New Question Time should highlight local issues: Pyne
LOCAL issues could get specific consideration in the Australian parliament, as part of a special backbencher's Question Time, if reforms proposed by the Coalition are delivered.
In a speech to the Institute of Public Affairs on Wednesday, Manager of Opposition Business Christopher Pyne promised several parliamentary reforms if a conservative government is elected on September 14.
Mr Pyne made several attacks on the current Labor Government in his speech, but also promised the new question time as a way to highlight more local issues, not just those of national import.
The new system would take on some reforms already in place in New Zealand, despite the current allowance for local MPs statements in the house and more detailed debate in the federation chamber.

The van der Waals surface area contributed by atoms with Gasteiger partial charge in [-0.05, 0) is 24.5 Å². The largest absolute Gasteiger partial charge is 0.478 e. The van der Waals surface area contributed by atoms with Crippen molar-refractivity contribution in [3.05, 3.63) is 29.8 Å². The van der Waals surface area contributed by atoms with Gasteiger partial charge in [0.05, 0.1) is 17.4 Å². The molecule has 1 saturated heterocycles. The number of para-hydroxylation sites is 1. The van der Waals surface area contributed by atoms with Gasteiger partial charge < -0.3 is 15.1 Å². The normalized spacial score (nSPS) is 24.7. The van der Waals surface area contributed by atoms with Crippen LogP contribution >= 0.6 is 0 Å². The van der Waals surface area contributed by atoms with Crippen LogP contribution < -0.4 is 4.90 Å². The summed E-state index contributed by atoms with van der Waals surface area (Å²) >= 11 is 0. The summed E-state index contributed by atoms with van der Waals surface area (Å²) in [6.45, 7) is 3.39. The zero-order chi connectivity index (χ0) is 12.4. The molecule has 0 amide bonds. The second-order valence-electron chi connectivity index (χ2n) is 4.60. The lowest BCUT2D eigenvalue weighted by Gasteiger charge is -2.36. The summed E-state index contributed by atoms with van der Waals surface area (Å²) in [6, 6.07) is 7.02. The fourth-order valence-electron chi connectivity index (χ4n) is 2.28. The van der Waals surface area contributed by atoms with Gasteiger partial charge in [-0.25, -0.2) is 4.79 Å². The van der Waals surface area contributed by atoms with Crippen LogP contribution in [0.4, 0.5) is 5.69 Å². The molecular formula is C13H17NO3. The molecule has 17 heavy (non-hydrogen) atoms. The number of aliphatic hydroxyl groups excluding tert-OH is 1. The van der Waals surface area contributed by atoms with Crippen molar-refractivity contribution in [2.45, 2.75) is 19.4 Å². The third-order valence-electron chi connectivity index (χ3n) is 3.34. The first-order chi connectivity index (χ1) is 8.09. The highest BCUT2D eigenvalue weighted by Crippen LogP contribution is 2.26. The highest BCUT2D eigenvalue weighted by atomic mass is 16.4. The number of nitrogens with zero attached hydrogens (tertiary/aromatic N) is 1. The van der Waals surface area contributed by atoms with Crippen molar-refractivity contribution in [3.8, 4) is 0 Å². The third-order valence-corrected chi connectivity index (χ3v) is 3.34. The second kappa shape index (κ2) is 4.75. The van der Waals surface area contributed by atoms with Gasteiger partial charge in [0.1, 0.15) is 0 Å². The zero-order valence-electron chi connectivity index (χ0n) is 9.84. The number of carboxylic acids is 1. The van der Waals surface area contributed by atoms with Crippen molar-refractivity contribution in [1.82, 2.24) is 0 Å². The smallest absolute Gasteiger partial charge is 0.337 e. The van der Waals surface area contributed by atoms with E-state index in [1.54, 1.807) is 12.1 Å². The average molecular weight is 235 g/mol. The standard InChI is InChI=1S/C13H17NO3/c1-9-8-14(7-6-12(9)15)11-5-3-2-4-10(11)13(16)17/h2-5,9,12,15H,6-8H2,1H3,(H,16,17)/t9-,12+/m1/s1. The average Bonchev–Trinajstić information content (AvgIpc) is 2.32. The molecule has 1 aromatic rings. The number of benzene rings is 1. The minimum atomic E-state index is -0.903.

Mr Pyne also said the discontent with politics among many Australians was the fault of the government, rather than the responsibility of all those in the parliament.
"A higher standard of debate isn't something that you talk about - it's something you make happen, and we will," he said.
Mr Pyne's speech came on the same day Prime Minister Julia Gillard announced the election date in September this year.
Ms Gillard said rather than the unusually early announcement a sign of a nine-month campaign, it was to give Australians the certainty for a fulsome policy debate rather than the toxic political attacks of last year.